UAE hints at freeing jailed UK academic in 'amicable solution'

UAE ambassador to UK signals Matthew Hedges could be freed as part of an 'amicable solution' between the allies.

    Matthew Hedges was sentenced to life in prison over espionage charges by a UAE court this week [Handout via AFP]
    Matthew Hedges was sentenced to life in prison over espionage charges by a UAE court this week [Handout via AFP]

    The United Arab Emirates (UAE) is reviewing a request for clemency from the family of British researcher Matthew Hedges, who was sentenced to life in prison recently on espionage charges.

    The UAE's ambassador to London, Sulaiman Hamid Almazroui, on Friday said Hedges' family "have made a request for clemency and the government is studying that request".

    "We have an extremely close partnership with the UK," he told reporters. "Because of the strength of that relationship, we are hopeful that an amicable solution can be reached."

    On Wednesday, a UAE court had sentenced 31-year-old Hedges, who was studying for a doctorate on the Gulf country's foreign and security policies at Durham University in northern England.

    He was arrested at Dubai airport on May 5.

    Hedges' wife Daniela Tejada has criticised British officials for their handling of the case, saying they had refused to defend her husband for fear of upsetting Abu Dhabi.

    'Extremely serious case'

    "Matthew Hedges was not convicted after a five-minute trial as some have reported. This was an extremely serious case. We live in a dangerous neighbourhood and national security must be our top priority," the UAE ambassador said.

    "The government does not dictate verdicts to the courts," he said, dismissing criticism of the judicial process in the UAE from Hedges' family.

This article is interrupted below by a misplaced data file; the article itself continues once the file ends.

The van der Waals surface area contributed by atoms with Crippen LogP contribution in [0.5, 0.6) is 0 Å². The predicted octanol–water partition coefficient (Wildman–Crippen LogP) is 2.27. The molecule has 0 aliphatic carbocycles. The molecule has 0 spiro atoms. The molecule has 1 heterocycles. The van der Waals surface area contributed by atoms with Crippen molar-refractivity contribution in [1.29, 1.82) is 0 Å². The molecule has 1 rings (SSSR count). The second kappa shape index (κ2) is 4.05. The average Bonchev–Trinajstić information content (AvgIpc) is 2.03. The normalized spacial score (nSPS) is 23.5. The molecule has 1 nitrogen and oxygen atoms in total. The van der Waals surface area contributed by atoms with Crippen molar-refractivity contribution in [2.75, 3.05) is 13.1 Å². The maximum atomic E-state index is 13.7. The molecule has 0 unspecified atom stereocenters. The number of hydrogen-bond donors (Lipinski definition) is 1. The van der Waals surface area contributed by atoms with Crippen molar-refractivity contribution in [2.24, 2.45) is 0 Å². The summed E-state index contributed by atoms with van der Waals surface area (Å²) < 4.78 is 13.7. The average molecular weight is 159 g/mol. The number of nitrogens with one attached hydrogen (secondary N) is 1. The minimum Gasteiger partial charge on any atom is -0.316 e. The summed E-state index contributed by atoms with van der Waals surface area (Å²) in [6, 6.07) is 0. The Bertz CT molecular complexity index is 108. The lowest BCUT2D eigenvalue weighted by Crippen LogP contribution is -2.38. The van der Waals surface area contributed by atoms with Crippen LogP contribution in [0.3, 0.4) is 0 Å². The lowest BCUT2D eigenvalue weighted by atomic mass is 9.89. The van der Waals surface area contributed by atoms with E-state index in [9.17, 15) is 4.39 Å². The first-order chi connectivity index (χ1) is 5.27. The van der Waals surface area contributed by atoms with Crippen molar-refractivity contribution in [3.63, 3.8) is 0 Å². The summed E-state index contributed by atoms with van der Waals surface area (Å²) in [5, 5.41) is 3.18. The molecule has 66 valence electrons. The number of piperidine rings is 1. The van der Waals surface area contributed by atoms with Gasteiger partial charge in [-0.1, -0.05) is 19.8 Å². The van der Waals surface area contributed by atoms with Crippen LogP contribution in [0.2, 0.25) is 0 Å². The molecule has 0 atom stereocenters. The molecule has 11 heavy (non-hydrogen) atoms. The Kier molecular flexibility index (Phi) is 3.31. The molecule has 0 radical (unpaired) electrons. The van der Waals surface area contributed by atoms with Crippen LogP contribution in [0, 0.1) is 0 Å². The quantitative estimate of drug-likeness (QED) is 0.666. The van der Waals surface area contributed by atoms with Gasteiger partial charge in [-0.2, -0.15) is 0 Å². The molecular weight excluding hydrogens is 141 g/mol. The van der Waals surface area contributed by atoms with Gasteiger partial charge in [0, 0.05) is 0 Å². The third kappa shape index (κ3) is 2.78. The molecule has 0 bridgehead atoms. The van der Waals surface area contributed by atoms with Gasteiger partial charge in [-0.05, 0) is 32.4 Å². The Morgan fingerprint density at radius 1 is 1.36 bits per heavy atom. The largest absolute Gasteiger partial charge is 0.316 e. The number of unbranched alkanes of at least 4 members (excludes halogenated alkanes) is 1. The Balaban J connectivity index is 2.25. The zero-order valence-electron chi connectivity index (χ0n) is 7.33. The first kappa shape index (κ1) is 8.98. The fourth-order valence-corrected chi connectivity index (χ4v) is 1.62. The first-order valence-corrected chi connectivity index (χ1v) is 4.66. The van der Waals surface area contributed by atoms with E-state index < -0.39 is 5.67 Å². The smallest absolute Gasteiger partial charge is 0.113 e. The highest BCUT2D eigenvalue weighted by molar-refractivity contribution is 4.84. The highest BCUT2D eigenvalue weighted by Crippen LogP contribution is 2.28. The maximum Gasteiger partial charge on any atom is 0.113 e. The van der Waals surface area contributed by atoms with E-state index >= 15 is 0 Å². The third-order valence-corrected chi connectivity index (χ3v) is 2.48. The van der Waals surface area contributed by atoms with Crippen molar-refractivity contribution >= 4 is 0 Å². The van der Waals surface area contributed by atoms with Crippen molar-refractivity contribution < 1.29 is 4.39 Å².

Britain said it hopes the UAE would respond positively to the request. 

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    "We hope the UAE now looks favourably on the family's request for clemency," a spokesperson for the UK's foreign office said on Friday.

    Hedges' family said the evidence presented against him consisted of notes from his dissertation research.

    "Matt was held in an undisclosed location in solitary confinement for over five months, with no charge, no lawyer and very limited consular access," Tejada said.

    "The judicial system in the UAE and the UK cannot be compared. I was in the courtroom and the hearing lasted less than five minutes," she added.

    A life sentence for a non-Emirati entails a maximum of 25 years in jail, followed by deportation, according to the UAE's state-run media.

    UK-UAE ties threatened

    The case threatens to strain the close relationship between London and Abu Dhabi. British Foreign Secretary Jeremy Hunt warned that the verdict could hurt relations with the UAE.

    British Prime Minister Theresa May had earlier said she was "deeply disappointed and concerned" at the verdict in what is a key ally for Britain in the Gulf region.

    The UAE is strategically located on the east coast of the Arabian Peninsula, and the British military trains with the Emirati troops.

    The emirates of Abu Dhabi and Dubai are home to a large number of British nationals, who work in areas ranging from finance to sports.

    Thousands of British tourists visit the Gulf country each year, attracted by its sunny beaches, luxury hotels and theme parks.

    Ties also include lucrative defence contracts that are important to UK companies.

    SOURCE: News agencies